Britain’s green energy plans could be bolstered by three big new hydroelectric schemes in the Scottish Highlands, but only if planning laws are overhauled, Scottish &Southern Energy (SSE) said.
In May, the government is to set out plans to speed up major infrastructure projects like power stations as part of the battle to cut climate warming emissions. The plans are to tear up much of the existing red tape, and could include a “presumption in favor” of any plans in the national interest.
“I want balance brought into the debate that climate change is as important, if not more so, than other aspects of the environment,” SSE Chief Executive Ian Marchant said during an April visit to the 100-MW Glendoe hydroelectric project.
Scottish &Southern is building Glendoe deep beneath the mountains by Loch Ness. It is Britain’s first big scheme for about 40 years, and it is widely viewed as the last. (HNN 6/27/06)
But it need not be the last if politicians overhaul a planning regime that currently puts local flora and fauna ahead of the global issue of climate change, both SSE and green energy groups say.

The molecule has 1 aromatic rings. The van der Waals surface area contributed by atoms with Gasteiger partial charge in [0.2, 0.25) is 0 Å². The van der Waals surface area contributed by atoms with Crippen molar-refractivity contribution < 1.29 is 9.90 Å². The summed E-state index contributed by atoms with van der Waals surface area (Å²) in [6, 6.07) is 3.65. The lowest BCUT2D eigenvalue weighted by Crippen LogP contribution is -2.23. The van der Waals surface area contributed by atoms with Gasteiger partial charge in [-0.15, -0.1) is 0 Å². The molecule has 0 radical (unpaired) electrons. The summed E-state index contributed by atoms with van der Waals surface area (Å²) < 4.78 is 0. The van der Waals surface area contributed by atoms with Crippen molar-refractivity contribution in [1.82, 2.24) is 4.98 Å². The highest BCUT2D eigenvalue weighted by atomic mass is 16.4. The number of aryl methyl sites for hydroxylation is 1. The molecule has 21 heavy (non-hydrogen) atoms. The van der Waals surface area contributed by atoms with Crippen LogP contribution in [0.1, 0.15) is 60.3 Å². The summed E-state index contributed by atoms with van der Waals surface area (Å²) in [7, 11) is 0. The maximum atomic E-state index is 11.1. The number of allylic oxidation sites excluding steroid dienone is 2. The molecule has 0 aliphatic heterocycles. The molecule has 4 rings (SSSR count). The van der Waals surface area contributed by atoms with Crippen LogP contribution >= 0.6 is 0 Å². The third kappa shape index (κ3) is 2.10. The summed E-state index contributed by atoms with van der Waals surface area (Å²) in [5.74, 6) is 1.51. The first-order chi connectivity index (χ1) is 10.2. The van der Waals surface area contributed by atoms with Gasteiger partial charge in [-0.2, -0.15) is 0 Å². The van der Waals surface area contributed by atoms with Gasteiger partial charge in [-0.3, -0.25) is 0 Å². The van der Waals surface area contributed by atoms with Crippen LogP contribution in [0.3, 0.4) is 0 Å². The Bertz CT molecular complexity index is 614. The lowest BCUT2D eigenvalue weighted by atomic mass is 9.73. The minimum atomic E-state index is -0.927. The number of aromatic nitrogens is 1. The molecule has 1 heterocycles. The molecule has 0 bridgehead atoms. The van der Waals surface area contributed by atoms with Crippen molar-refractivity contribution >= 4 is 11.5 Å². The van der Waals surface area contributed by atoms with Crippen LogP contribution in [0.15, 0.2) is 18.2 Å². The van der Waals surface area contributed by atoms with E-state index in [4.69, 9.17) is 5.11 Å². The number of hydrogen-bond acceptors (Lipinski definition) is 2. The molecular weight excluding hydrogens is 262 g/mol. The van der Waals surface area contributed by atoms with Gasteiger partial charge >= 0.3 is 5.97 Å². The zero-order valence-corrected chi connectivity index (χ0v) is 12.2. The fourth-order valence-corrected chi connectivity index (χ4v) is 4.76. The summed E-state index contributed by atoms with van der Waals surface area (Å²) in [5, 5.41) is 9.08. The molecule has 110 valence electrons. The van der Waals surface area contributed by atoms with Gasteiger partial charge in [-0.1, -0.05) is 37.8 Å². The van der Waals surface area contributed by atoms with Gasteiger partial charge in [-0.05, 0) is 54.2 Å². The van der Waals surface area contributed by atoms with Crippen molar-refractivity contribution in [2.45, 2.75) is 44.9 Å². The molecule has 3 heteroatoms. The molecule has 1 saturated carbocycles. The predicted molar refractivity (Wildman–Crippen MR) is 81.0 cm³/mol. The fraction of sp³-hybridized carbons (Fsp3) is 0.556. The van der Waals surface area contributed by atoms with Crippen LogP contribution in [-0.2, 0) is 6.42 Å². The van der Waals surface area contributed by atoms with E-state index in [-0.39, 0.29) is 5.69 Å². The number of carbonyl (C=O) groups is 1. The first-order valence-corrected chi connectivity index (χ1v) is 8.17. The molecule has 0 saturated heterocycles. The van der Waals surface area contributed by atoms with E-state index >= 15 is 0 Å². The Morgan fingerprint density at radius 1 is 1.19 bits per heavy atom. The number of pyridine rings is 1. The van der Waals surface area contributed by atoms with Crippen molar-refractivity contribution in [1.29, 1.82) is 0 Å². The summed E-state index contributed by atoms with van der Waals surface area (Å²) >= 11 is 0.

The power station will be hidden 250 meters beneath the rugged landscape, powered by eight kilometers of pipes taking water from a lake in a boggy depression 600 meters above the valley floor.
Three Highlands sites could enter climate change debate
“We know of another three of a similar sort of scale to Glendoe that would be very unlikely to get consent,” Brian Smith, SSE’s director of new projects, said. “They’re all in the Highlands. They’re all on private land and in areas of environmental interest.”
SSE has not put them forward until now in the knowledge they stand little chance of being approved, but Marchant said he is considering putting them forward to force the debate onto the political agenda.
His views are not just those of big business, but are backed by the Renewable Energy Association.
“The new European target signed up to in March means we’re probably going to have to strive for nearer 35 percent of our electricity from renewables,” Head of Power Gaynor Hartnell said. “We’re not going to do that unless we put climate change above conservation in planning terms.”
The European Union is hoping to slash greenhouse gas emissions by 20 percent by 2020, and both hydropower and Scotland’s wind power could contribute to that goal. (HNN 3/9/07)
SSE’s Smith said he hopes the Glendoe scheme will help prove that hydropower schemes need not spoil the landscape.
“People will see. You’d never even know it was there, even though it’s a huge civil engineering scheme,” he said. “The same should be the case in these other three areas.”
The British Hydropower Association last year said it is scouring the country for scarce locations to build dams. (HNN 9/5/06)